5. I thought I would be soooo into the dress. I’m pretty girly and love all that bling and swooshy-ness associated with wedding dresses. Apparently this is only in theory however. Now that I have to actually put one on myself I am just horribly intimidated by the whole thing. I usually a pretty confident person these days, who generally feels fabulous and like I can rock anything I choose, having put early body angst issues behind me. But oh poofy white dress you are giving me all sort weird body shaming thoughts 🙁 This is not how I want to approach anything to do with my wedding. Fortunately we are having a long engagement, so I can work on getting back to feel beautiful and confident as me for when I do walk into that dressing room! In the meantime bring on those alternative questions thanks 😉

  6. I wish people would remember that you still have life going on. It amazes me how when you get engaged, it’s like your whole life is supposed to be about the wedding. I wish people would have said something along the lines of, “I’m so excited for y’all and would love to hear about the wedding planning anytime you want to talk about it, but I also want to know about X that is also happening in your life.”

    • Amen, Kendra! And I like the way you found a way to phrase that in such a positive way.

    • I know what you mean. My future SIL is having a bit of an emotional crisis, and she told me that she doesn’t want to talk to me about it because now is supposed to be “my time”. Everyone has way too much going on in their life for everything to be about me and my wedding, including me. It’s really not that big a priority.

  7. My Wife and I got married January 26th. I know its weird on a monday ! We did so because she is chinese and it was a lucky number for her.

    We got married in our house ( civil wedding) and are planning for a bigger more official wedding once we have more budget to do what we want.

    Our wedding was VERY Me , her, my mom dad , brother and notary. I felt guilty initially for doing such a small affair but realised through the ceremony that what really matter is the that WE love each other and it’s our day no matter what.

    Dress or no dress flower girl or no flower girl …. and you know what we are the happiest couple we know.

    Love is love and does not need to be dressed in a $10,000 dress. It is nice when it is but it doe not NEED to.

  8. Yes! This! While I am in the camp of “caring a lot about what I wear,” I wish people would stop asking this question regardless. I have to explain, over and over, that no, I am not wearing white, I am wearing green. Because I like green and it looks good on me. That usually shocks people enough by itself. Then I tell them that I actually drew up the designs for my fiance’s and my wedding attire… Renaissance/Fantasy style. We wanted something we would wear again, and since we both love Ren Faires and neither of us has a good Faire outfit, we thought, hey! Perfect opportunity for the most awesome Ren/Fantasy getup ever! For some people the idea of a green, personally designed, fantasy dress is some sort of sacrilegious affront to their sensibilities. :/ And some people think it’s awesome. The stressful part is that it is impossible to tell how any given person will react. So it would be nice if people would stop asking this question as small-talk.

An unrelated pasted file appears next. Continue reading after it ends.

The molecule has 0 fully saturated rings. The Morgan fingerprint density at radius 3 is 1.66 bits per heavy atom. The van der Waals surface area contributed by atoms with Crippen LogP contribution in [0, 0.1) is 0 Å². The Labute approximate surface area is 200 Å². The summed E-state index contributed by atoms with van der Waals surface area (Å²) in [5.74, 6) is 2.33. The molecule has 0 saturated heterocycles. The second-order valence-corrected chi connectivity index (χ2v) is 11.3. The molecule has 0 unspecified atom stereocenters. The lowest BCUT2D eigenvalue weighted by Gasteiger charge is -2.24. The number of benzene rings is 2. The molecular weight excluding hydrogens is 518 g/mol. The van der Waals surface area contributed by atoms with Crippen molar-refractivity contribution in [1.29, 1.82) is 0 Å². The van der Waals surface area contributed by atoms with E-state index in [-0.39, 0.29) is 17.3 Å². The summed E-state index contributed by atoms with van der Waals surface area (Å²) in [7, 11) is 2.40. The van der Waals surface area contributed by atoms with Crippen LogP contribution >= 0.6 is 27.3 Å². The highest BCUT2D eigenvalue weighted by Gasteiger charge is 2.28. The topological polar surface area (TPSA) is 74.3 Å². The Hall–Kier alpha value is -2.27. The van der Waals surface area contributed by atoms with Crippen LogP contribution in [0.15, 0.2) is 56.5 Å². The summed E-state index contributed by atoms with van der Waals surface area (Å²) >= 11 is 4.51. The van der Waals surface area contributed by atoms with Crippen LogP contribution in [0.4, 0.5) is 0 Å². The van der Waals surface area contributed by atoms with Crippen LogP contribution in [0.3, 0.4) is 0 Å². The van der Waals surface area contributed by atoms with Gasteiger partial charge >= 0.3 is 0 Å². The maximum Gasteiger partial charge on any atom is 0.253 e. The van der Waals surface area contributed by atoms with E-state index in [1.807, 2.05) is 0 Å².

• ERin, I completely understand. When I started telling people I wanted to wear a floral print, I was absolutely flabbergasted at the number of people that expressed true horror about the idea! Not a single person said anything positive. And to be honest with you, over the last few months, I resigned myself to wearing ivory or blush because so many people actually seemed UPSET about the idea of a print. I have tried on at least 50 ivory dresses, and none of them grabbed me at all.

      I am having my dress custom made, and the woman who is making my dress keeps telling me to stick with my original vision. I have an appointment with her next weekend, so we’ll see.

      I will never understand why this is such a controversial choice. I thought I would escape scrutiny and criticism since I am in a same-sex couple, and my partner is wearing a very traditional white dress, but it seems that I can’t escape tradition.

      I’m sure you’re going to look amazing. I hope you post photos of your beautiful dress in the Tribe or on the main blog. :O)

  9. Ha! Yes to this times a hundred, and make it two hundred for me, because I’m half of a same-sex couple, so the questions I get are more along the lines of:

    “Congratulations! That’s so great to hear… Are you wearing a dress?… What about her? Is she wearing a dress?”

    A few things about this- first, that’s the most intelligent question you could think to ask me and/or the most interesting thing you thought to say after I just told you I was finally marrying my partner of over sixteen years?

    Secondly, I feel like if I were a straight woman, I’d never be asked *if* I was wearing a dress, but the assumption would be in place that *of course* I would be wearing a dress. Assumptions are a problem in and of themselves, of course, and do nobody any sort of good. But when I am asked if I am wearing a dress, the implication is I’m somehow less of a woman because I am a lesbian. The subtext is “Are you wearing a dress, or are you going to wear combat boots, a leather tuxedo, get a face full of piercings, and shave your head while you’re at it?” And it’s a thousand times stranger coming from family and close friends who have seen me wear dresses to weddings, funerals, showers, Christmas, Easter, and so on! I find it laughable that besides being dress-obsessed, most people still cannot imagine what a gay wedding will look and feel like, here and now in 2015. Hint: they will look and feel however the couple wants them too, and this may or may not dovetail with what your idea of a “wedding” is! But odds are good that there will be elements of my gay wedding that will be very familiar to you, Aunt Tracy/Cousin Rob/College Friend Alison! Maybe even downright boring. 😉 I have already been met with some disappointment (as if my friends/family expected me to wear a neon rainbow-colored veil).